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Following an incident of name-calling, or verbal bullying, have you ever been told, or said to someone, sticks and stones...

Following an incident of name-calling, or verbal bullying, have you ever been told, or said to someone, sticks and stones may break my bones but words will never hurt? This saying can be traced back to writings as early as 1830. What was the initial meaning, you might ask?

"Sticks and Stones" is an English-language children's rhyme. The rhyme is intended to be used as a defense against name-calling and verbal bullying. Meant to increase resiliency, avoid physical retaliation and to help victims remain calm.

Although this saying, or idiom is designed to bring one comfort and strength, it could not be more false and further from the truth. Yes, sticks and stones hurt, but those wounds will heal with time, however, the scars inflicted by words, may never heal. Like dropping a stone into water, the ripple effects can be felt long after the stone has sunk to the bottom and is forgotten.

At a young age, I was told by a very close family member, “shut-up kid”. I never realized just how much that hurt until years later as an adult. I realized that I do just that, I “shut up” and hold many emotions in, which continue to haunt and hurt me rather than letting them out.

“There was a time where words were used for art and poetry. They were an attempt to describe the beauty of the world and one another and put it on paper. Now words are filled with hate and used as killers instead of creators. Moments may fade, but words can last forever,” (Echols, 2018). We have become careless with our words, even though they have the ability to make or break one's experiences or relationships with others.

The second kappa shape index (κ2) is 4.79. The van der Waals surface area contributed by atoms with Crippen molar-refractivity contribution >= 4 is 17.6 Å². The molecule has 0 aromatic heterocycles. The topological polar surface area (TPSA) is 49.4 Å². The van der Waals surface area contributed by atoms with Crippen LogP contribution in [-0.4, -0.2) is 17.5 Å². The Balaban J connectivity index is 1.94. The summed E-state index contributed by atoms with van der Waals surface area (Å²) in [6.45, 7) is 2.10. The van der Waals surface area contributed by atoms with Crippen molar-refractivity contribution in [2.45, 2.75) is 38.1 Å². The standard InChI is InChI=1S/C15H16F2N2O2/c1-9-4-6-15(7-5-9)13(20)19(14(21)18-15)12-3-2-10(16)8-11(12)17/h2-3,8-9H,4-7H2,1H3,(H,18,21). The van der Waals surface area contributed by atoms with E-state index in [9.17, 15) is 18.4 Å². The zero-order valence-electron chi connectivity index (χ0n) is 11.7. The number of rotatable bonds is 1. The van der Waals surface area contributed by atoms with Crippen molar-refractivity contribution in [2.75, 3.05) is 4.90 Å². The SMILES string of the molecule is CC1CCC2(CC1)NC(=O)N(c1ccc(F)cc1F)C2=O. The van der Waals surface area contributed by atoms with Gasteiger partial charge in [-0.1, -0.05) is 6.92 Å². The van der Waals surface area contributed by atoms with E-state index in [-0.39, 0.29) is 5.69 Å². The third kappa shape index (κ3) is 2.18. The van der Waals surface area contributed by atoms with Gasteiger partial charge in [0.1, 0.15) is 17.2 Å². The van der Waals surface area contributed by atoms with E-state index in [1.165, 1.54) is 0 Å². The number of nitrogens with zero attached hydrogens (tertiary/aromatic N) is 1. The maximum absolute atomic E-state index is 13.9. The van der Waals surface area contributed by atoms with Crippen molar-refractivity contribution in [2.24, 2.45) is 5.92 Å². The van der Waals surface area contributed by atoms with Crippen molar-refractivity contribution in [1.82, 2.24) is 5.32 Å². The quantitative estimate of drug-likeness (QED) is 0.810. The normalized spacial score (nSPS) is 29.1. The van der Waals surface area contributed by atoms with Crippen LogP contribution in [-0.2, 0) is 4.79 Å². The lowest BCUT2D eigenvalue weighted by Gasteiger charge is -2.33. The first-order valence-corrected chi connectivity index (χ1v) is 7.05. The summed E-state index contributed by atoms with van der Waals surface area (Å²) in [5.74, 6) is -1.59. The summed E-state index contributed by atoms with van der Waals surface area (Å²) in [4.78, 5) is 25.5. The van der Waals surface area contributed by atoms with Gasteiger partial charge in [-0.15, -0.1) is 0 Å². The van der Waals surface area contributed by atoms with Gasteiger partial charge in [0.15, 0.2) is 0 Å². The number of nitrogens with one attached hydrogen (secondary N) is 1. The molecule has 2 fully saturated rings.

We are currently still living in the time of COVID and being at home with others sometimes, up to 24 hours per day seven days a week. It is so easy to become upset and respond quickly and not realize how our words will sound, or worse, how they will hurt.

I saw a great sign the other day, it read, “Just one kind word, can warm three winter months.” Remember to stop, breathe, notice what’s happening and think about our word choice and be sure to say it with kindness.

By: David R. Julian, MSW, LCSW, DRCC


Why Sticks and Stones is the most Idiotic Idiom We Have

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Merriam-Webster. (n.d.). Hate speech. In dictionary. Retrieved March 27, 2020, from

Sticks and Stones

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Why Sticks and Stones get a bad Rap

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